Innovation versus regulation: managing risks of early AI adoption
As more companies rush to integrate AI into their workplace, there is growing concern about the lack of regulation in the field and the potential risks this poses for early adopters of AI
The global pandemic caused a boom in investment in Artificial Intelligence (AI) as businesses turned to technology to solves problems for them. But this drastic increase in AI adoption poses unique questions about the future of AI and work, and what considerations companies must make when integrating AI into their business operations.
Research by Stanford University suggests that between 2019 and 2020 investment in Artificial Intelligence increased 40 per cent, as opposed to a 12 per cent increase between 2018 and 2019. This reflects the huge impact that Covid-19 has clearly had on investment in AI and this trend is clearly here to stay, with predictions for the future of AI looking more and more positive year on year.
‘Between 2019 and 2020, investment in Artificial Intelligence increased 40 per cent…’
However, despite the enthusiasm for and clear investment opportunities in AI, as well as the potential for AI to become entrenched in all aspects of our working lives, the thorny question of regulation still challenges businesses looking to get on the AI bandwagon.
AI regulation lags behind
In its research into the future of work, PwC established four distinct models for how the future of work could look and function. One of its models highlights the potential for innovation and AI adoption to continue to outpace regulators, causing businesses that adopt AI strategies now without thinking about future regulation to face unexpected consequences. In PwC’s own words, ‘Today’s winning business could be tomorrow’s court case.’
Creating policy, particularly policy that intersects with questions of ethics, is a time-intensive process and must be approached from all angles. Policymakers cannot keep up with the pace of AI innovation in each and every business context; even so, they are still working hard on establishing ethical standards and codes of practice for AI, and there is potential that in the next few years we will see tighter regulations being put in place to regulate AI use in the private sector.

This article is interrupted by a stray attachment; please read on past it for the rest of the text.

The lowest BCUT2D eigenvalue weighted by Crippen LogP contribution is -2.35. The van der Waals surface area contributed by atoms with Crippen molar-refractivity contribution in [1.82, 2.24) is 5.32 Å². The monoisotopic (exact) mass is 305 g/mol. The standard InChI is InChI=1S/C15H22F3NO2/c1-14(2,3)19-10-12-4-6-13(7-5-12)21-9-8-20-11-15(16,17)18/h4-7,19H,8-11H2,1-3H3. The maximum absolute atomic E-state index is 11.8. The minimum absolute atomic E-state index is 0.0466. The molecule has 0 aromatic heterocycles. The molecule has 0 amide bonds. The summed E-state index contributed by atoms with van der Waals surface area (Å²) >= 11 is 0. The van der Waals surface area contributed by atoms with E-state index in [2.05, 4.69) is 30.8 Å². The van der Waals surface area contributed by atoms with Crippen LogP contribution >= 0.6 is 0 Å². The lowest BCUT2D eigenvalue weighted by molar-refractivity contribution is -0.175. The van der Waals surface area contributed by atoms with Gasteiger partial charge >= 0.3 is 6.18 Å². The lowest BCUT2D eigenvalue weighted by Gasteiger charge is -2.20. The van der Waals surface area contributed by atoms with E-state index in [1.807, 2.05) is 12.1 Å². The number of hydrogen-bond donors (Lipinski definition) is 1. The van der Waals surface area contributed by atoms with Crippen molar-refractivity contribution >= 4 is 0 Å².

Consequently, if businesses start to adopt AI without considering the potential for tighter regulation in the future, they run the risk of falling into the gap between what is currently legal and what precautions future regulations will insist upon.
At the extreme end of the spectrum, companies could end up exposing themselves to legal action or, more broadly, be faced with starting their investment in AI from scratch in order to meet regulations and higher ethical standards.
The question of AI regulation has already established itself as a concern for business leaders. Research by KPMG suggests that more than half of people it surveyed working in organisations with high AI knowledge believe that AI adoption is moving faster than it should. In fact, out of the people KPMG surveyed with high AI knowledge, 92 per cent recommend that the government should be more involved in regulating AI technology.
Where does this leave AI?
Given the threats and challenges involved, does this mean that companies should steer clear of engaging with AI and integrating it into their working practices?
It is clear that while AI might have its complications, it also can offer companies a myriad of benefits. investment in AI remains a worthwhile consideration for businesses and will continue to play an ever increasing role in the future of working.
But, what this research does highlight is that companies must invest in the ethics side of AI, as well as the technical side.
Developing comprehensive and ethical AI policies may seem like a daunting task for companies that are just dipping their toe into the AI field. But ultimately, it is consulting experts and taking a holistic approach to AI integration that will safeguard companies from the potential impacts of future regulation and ensure that their investment into AI continues to add value.
‘Taking a holistic approach to AI that will safeguard companies from the impacts of future regulation…’
The Alan Turing Institute addresses this issue, stating that ‘Ethics should not be an add-on after the fact, or a roadblock, but rather the foundation that enables innovation to flourish’. Companies that adopt this approach, and believe in the importance of establishing ethical standards and policies around their use of AI ,will be placing themselves in the strongest position possible as they continue to develop as organisations.